Weight fluctuations can be a challenging part of life with aHUS

Rare diseases and medications can cause unpredictable weight loss and gain

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by Shalana Jordan |

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Weight is a popular topic here in the U.S., and “skinny” seems to be the desired standard. Celebrities, regular working people, and even teens and children are constantly pressured to be thin. But what happens when you have a rare, chronic disease that wreaks havoc on your body?

I spent most of 2019 and 2020 on a weight-loss journey. I went to a hypnotist because nothing else was working, and to my surprise, I lost 110 pounds! It was amazing. But then the unthinkable happened.

In September 2020, I ended up fighting for my life in the intensive care unit due to multiorgan failure from atypical hemolytic uremic syndrome (aHUS). I developed myriad complications and comorbidities that affect me to this day. I still take a half-dozen medications and have chemotherapy every other week to keep my condition stable.

But something that’s rarely talked about is the toll a rare disease can take on your weight. Some of us lose a lot of weight as illness ravages our body. Patients can lose 20% of their muscle mass after only 10 days in the ICU, and I was there for nearly two months. I lost 15 pounds while in the hospital.

I also have a few aHUS friends who have a hard time keeping weight on due to dialysis, medications, chemotherapy, and other physical issues. Losing too much weight can have negative side effects, such as fatigue, changes in blood pressure, hormonal dysregulation, gut issues, and more.

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banner image for Shalana Jordan's column Walking on Water, which features a woman on the left walking on a greenish body of water.

Who knew I would develop medical ‘superpowers’ during my aHUS adventures?

Then there’s the other end of the spectrum: weight gain. Many patients are prescribed medications that can contribute to an increase in weight, which may also result in a number of health complications.

In the past few months, several celebrities with chronic illnesses have been in the spotlight due to weight gain. Actresses Selena Gomez, who has lupus and is a kidney transplant recipient, and Christina Applegate, who was diagnosed with multiple sclerosis in 2021, have both said that their medications were the cause.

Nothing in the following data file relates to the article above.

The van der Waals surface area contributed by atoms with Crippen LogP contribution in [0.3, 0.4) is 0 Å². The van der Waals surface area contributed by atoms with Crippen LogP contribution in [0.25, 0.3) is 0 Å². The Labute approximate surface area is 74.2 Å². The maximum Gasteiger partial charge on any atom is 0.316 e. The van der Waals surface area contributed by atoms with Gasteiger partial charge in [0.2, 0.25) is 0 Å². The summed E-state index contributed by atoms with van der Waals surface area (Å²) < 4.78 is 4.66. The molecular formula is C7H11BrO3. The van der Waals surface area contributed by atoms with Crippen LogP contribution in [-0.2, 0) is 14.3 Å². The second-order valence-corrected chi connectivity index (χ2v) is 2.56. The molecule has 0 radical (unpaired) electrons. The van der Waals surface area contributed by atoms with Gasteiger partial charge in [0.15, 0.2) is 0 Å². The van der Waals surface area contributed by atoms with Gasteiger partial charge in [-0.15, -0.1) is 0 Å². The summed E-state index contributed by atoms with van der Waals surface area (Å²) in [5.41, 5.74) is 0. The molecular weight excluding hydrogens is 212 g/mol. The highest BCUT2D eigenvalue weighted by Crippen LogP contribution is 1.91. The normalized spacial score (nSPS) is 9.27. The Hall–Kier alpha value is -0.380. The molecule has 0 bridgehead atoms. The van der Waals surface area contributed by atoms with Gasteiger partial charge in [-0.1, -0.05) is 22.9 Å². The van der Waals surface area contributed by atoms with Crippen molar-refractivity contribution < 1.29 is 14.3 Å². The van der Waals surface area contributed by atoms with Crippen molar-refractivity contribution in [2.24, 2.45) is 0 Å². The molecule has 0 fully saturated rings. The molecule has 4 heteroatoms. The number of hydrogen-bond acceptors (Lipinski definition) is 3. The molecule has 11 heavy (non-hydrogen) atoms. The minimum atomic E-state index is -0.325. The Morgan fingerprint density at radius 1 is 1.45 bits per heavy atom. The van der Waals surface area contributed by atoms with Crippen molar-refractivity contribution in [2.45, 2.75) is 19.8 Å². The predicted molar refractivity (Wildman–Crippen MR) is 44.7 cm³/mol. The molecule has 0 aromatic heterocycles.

My struggles with weight

After I was released from the hospital, my weight fluctuated a lot. I was still doing outpatient dialysis, which gave me a lot of stomach issues. But then I started a menstrual cycle that didn’t end for nine months. My gynecologist had me try multiple forms of oral contraceptives in an attempt to stop it, but none of them worked.

The last medication I tried was Provera (medroxyprogesterone acetate). This made me gain 50 pounds in just six weeks! I spent months begging for a hysterectomy, and although I had to jump through many hoops to get it (that’s another story), I finally had the surgery and started to feel much better.

But now I had an extra 50 pounds to lose. At only 5 feet tall, I have a small frame, so that amount of weight was hard on my body. Unfortunately, aHUS and chemo make exercise hard. I experience shortness of breath and get cramps in the leg that’s affected by May-Thurner syndrome, my blood pressure spikes and drops easily, and my bones and joints hurt.

I spoke at length with my medical team about my options. Could I take weight-loss medication? No. Could I have gastric sleeve or bypass surgery? No. Could I take diet pills? No. Could I have liposuction and skin removal? No. Everything I asked about was met with a hard no because my kidney function is so low. My doctors all seemed to have the same attitude: “You’re lucky to be alive. Be happy with that.”

I am thankful to be alive. Being a walking miracle is always at the forefront of my mind. But quality of life is important, too. So I’ve had to seek alternative ways to get this weight off. I’ve scoured mom groups on Facebook, weight loss videos on TikTok, and posts on other social media platforms for ideas.

And I’m ecstatic to have found something that’s working for me — a generic probiotic. I’m down 34 pounds with no exercise and no dietary changes. Of course, I would never take any medication or supplement without first consulting my medical team. But they approved this for me, saying a probiotic wouldn’t impair my kidney function.

The conventional scope of Western medicine doesn’t always have the answers. Weight isn’t a black-and-white topic, as everyone’s body, diet, and physical activity vary. But I know how awful it can be to constantly be haunted by societal standards and the side effects of weight fluctuations. I’m thankful I’ve found an option that works for me.

Note: aHUS News is strictly a news and information website about the disease. It does not provide medical advice, diagnosis, or treatment. This content is not intended to be a substitute for professional medical advice, diagnosis, or treatment. Always seek the advice of your physician or other qualified health provider with any questions you may have regarding a medical condition. Never disregard professional medical advice or delay in seeking it because of something you have read on this website. The opinions expressed in this column are not those of aHUS News or its parent company, BioNews, and are intended to spark discussion about issues pertaining to aHUS.


Jen Fletcher avatar

Jen Fletcher

Thank you so much for sharing your struggles as well as your wins! I too was diagnosed in 2020 and while I wasn't near as sick as you I still have to deal with this disease every single day. I would love to know more about the probiotic you are using. My weight is a constant issue and worry...along with my blood pressure, what I can eat, medications.



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